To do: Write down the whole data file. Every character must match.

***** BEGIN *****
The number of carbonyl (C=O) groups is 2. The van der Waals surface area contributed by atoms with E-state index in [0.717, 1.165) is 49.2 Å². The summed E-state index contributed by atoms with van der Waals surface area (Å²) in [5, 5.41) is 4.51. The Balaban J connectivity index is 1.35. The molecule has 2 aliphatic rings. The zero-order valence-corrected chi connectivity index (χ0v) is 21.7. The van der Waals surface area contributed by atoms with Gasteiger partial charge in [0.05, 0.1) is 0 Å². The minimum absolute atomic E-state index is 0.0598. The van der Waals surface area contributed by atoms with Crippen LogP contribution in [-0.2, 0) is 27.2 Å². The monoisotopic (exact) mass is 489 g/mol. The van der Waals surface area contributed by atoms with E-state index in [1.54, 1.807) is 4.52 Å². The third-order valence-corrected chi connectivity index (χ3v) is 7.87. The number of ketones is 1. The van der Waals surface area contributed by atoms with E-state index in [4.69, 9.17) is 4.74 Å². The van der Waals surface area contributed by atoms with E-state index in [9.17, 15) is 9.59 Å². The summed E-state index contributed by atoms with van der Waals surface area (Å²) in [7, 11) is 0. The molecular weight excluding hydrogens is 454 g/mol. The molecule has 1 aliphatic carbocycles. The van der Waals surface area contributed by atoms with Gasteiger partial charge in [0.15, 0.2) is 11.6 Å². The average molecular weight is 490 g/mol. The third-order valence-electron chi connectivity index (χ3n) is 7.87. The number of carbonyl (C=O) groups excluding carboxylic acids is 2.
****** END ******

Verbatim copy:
The number of carbonyl (C=O) groups is 2. The van der Waals surface area contributed by atoms with E-state index in [0.717, 1.165) is 49.2 Å². The summed E-state index contributed by atoms with van der Waals surface area (Å²) in [5, 5.41) is 4.51. The Balaban J connectivity index is 1.35. The molecule has 2 aliphatic rings. The zero-order valence-corrected chi connectivity index (χ0v) is 21.7. The van der Waals surface area contributed by atoms with Gasteiger partial charge in [0.05, 0.1) is 0 Å². The minimum absolute atomic E-state index is 0.0598. The van der Waals surface area contributed by atoms with Crippen LogP contribution in [-0.2, 0) is 27.2 Å². The monoisotopic (exact) mass is 489 g/mol. The van der Waals surface area contributed by atoms with E-state index in [1.54, 1.807) is 4.52 Å². The third-order valence-corrected chi connectivity index (χ3v) is 7.87. The number of ketones is 1. The van der Waals surface area contributed by atoms with E-state index in [4.69, 9.17) is 4.74 Å². The van der Waals surface area contributed by atoms with E-state index in [9.17, 15) is 9.59 Å². The summed E-state index contributed by atoms with van der Waals surface area (Å²) in [7, 11) is 0. The molecular weight excluding hydrogens is 454 g/mol. The molecule has 1 aliphatic carbocycles. The van der Waals surface area contributed by atoms with Gasteiger partial charge in [0.15, 0.2) is 11.6 Å². The average molecular weight is 490 g/mol. The third-order valence-electron chi connectivity index (χ3n) is 7.87. The number of carbonyl (C=O) groups excluding carboxylic acids is 2.